Over two fifths of the British public believe that nurses today are less caring and professional than they once were, our survey has revealed.
However, while our results indicate that there is concern among the public over perceived declining levels of patient care, among those who have actually experienced NHS nursing, more people said that they hadn’t suffered from poor care levels personally than said that they had.
- 47% of British people believe that nurses are less caring today than they were in the past
- 36% say that they see no difference between now and in the past
- Compared to just 6% who disagree entirely that nurses are less caring today
- 41% say that nurses are less professional today than in the past
- Compared to just 17% who disagree, and 31% saying no difference
The results come in light of recent concerns that neglect and indifference remain genuine problems in the NHS, with some nurses accused of not providing basic standards of care.
However, our poll suggests that the problem could just be limited to public perception rather than based on any real experience. The survey results also show that people are unwilling to take a more active role in caring for relatives in hospital.
- When we asked people if they had experienced poor levels of NHS nursing care in the past five years, 33% said that they never had, compared to 26% who said that they had – and 38% said they haven’t personally experienced NHS care in that timeframe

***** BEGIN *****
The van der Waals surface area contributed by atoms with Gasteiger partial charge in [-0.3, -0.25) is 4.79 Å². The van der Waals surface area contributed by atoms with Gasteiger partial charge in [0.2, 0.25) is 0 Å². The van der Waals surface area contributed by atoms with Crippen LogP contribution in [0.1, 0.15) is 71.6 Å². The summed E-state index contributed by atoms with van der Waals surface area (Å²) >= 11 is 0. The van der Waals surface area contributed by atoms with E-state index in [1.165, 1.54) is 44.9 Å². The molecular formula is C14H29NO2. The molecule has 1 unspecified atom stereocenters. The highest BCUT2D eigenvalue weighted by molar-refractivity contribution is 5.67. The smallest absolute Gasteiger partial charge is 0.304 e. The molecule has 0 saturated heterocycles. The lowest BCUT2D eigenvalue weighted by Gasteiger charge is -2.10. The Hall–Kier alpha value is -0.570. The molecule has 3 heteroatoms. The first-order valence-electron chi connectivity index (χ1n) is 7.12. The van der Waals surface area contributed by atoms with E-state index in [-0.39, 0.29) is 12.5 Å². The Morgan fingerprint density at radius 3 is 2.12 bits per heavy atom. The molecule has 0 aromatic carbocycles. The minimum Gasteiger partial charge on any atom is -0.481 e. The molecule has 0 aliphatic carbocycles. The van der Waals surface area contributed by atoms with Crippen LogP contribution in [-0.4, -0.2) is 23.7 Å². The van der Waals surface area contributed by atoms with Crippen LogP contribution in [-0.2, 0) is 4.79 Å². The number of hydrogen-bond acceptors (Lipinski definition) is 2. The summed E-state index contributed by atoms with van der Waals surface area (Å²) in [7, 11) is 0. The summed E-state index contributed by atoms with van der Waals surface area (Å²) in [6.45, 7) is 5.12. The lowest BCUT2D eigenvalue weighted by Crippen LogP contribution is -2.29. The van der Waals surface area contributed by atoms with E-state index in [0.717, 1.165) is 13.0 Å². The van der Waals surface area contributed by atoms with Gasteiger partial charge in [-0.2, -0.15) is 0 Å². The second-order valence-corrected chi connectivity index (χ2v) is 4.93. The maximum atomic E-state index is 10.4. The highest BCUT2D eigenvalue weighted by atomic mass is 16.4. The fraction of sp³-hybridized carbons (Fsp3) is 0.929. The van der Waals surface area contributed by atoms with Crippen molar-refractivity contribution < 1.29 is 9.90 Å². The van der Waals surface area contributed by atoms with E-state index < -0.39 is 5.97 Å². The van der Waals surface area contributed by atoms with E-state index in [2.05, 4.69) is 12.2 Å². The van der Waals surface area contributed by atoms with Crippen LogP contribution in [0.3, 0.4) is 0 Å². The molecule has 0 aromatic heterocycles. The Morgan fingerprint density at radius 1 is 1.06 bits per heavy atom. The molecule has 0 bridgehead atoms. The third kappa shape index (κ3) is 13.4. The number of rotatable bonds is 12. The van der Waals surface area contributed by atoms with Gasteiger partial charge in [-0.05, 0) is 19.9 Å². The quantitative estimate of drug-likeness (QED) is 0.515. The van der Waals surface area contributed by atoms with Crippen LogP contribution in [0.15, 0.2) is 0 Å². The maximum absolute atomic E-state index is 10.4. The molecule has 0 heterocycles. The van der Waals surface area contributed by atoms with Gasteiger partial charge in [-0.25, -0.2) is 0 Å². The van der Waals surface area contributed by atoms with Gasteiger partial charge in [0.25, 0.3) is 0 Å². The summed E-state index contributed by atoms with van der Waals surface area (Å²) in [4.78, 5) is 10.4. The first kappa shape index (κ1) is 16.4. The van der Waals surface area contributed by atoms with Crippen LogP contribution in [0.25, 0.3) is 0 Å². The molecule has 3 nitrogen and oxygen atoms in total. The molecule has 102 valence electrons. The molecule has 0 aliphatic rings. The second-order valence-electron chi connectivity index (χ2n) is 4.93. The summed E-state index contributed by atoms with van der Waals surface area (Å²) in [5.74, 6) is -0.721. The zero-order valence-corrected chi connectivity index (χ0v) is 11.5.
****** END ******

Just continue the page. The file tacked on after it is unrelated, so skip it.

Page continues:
- Opinion is split over the extent to which relatives should help with hospital care, with 43% who say relatives should play a greater part, compared to 45% who oppose the idea
‘Nurses must learn how to care’
The public does not simply condemn nurses themselves, with almost two thirds (61%) of people thinking that nursing degrees fall down by not equipping qualified trainees with enough practical experience. Three in five people (60%) agree with the statement that the NHS uses too many heathcare assistants than ‘properly trained nurses’, while 63% say that care assistants should carry out the ‘routine’ jobs, in order to free up more experienced nurses for more difficult tasks.
The Royal College of Nursing (RCN) has recently addressed concerns, saying that care levels can be improved by increasing the regulation and training of healthcare assistants and the amount of contact time between nurses and patients.
However, pioneer of thinktank 2020health.org Julia Manning disagrees, and told the Daily Mail that ‘caring has to be personal’, while stressing that ‘the lack of compassion which we are currently criticising nurses for is not unique to their profession’. She continued ‘it’s a philosophical challenge to us all’, blaming the state of our current culture in the disregard for understanding patient care.